id. at 687, and secondly, the defendant must
demonstrate that any deficiencies in defense counsel's
performance were prejudicial to the defense. Id. at
order to establish counsel's deficiency, counsel's
performance must fall below an “objective standard of
reasonableness.” Id. at 687-88. A convicted
defendant making a claim of ineffective assistance must
identify acts or omissions of counsel that are alleged not to
have been the result of reasonable professional judgment.
Id. at 690. The court reviews “the
reasonableness of counsel's challenged conduct on the
facts of the particular case, viewed as of the time of
counsel's conduct.” Id. Then, in light of
all circumstances, the court must determine whether the
identified acts or omissions were outside the wide range of
professional competent assistance. Id.
“[C]ounsel is strongly presumed to have rendered
adequate assistance and made all significant decisions in the
exercise of reasonable professional judgment.”
the prejudicial prong, the defendant must establish that any
error by counsel, even if professionally unreasonable, was
prejudicial. United States v. Morrison, 449 U.S.
361, 364-65 (1981). An error does not warrant setting aside
the judgment of a criminal proceeding if the error had no
effect on the judgment. Id. It is not enough for the
defendant to show that the errors had some conceivable effect
on the outcome of the proceeding because almost every act or
omission of counsel would meet that test. United States
v. Valenzuela-Bernal, 458 U.S. 858, 866-67 (1982). In
Strickland, the Supreme Court has specifically noted
that not every error that conceivably could have influenced
the outcome undermines the reliability of the result of the
proceeding. Strickland, 466 U.S. at 693.
asserts that his counsel was ineffective in four (4)
different ways. (ECF No. 360.) First, counsel did not
properly investigate the underlying facts of Petitioner's
case. Second, counsel did not argue for a lesser plea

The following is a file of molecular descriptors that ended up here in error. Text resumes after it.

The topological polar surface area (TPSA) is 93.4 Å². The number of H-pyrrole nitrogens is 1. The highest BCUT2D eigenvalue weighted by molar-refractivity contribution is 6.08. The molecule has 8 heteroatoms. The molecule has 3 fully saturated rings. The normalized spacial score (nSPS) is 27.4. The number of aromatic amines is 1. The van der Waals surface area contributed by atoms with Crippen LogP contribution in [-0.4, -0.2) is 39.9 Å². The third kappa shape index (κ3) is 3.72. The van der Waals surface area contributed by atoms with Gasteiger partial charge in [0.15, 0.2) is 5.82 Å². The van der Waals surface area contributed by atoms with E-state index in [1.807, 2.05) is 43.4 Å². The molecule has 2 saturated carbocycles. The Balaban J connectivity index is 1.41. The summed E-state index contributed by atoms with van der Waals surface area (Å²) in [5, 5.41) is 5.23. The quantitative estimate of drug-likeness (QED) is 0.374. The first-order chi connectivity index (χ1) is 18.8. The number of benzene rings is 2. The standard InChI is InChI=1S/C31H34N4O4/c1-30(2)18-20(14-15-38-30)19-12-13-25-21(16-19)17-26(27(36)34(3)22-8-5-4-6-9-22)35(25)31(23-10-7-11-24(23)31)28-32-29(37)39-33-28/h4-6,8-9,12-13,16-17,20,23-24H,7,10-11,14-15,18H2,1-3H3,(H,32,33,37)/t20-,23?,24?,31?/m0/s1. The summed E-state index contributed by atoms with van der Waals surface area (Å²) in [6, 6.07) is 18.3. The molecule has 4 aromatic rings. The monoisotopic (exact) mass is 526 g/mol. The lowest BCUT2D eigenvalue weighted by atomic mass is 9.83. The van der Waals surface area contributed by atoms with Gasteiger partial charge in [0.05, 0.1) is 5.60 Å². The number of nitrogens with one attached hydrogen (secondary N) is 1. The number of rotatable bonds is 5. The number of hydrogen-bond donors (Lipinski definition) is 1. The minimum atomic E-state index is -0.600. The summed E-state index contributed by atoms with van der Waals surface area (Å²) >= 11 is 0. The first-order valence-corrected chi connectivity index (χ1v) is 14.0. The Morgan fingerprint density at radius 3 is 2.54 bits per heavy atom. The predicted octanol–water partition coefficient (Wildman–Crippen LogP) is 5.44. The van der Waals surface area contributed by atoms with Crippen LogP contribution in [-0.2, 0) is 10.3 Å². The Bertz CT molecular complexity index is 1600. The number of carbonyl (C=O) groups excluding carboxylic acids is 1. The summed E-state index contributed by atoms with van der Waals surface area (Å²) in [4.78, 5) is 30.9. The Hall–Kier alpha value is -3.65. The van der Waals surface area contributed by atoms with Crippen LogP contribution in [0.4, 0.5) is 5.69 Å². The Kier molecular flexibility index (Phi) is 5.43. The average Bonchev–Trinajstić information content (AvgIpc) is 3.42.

agreement, specifically one that excluded § 924(e).
Third, counsel did not appropriately review the plea
agreement with Petitioner and inform him of the full effects
of the plea agreement. Fourth, counsel did not timely file an
appeal. These allegations are addressed individually below.
Failure of Counsel to Adequately Investigate Petitioner's
alleges that he requested to review the evidence in the case
with counsel in order to demonstrate weaknesses in the
Government's case and that his counsel refused to do so.
(ECF No. 360 at 17.) Specifically, Petitioner asserts that
review of a recorded phone call between him and Alvaro
Valencia would have demonstrated that Petitioner was not
involved in the conspiracy. (Id.)
Plea Agreement, Petitioner represented to the court that he
had met with his attorney and discussed his case a sufficient
number of times. (ECF No. 232 at ¶ 7.) Specifically,
Petitioner “discussed possible defenses” with his
attorney. (Id.) These defenses would have included
the potential failure of the Government to meet its burden of
proof, e.g., the potentially exculpatory nature of
the phone call with Alvaro Valencia. Additionally, the court
inquired about Petitioner's satisfaction with his counsel
when Petitioner entered his plea. Given the propensity of
convicted defendants to second guess the actions of their
counsel, Petitioner must present specific evidence of his
counsel's failure. Petitioner ...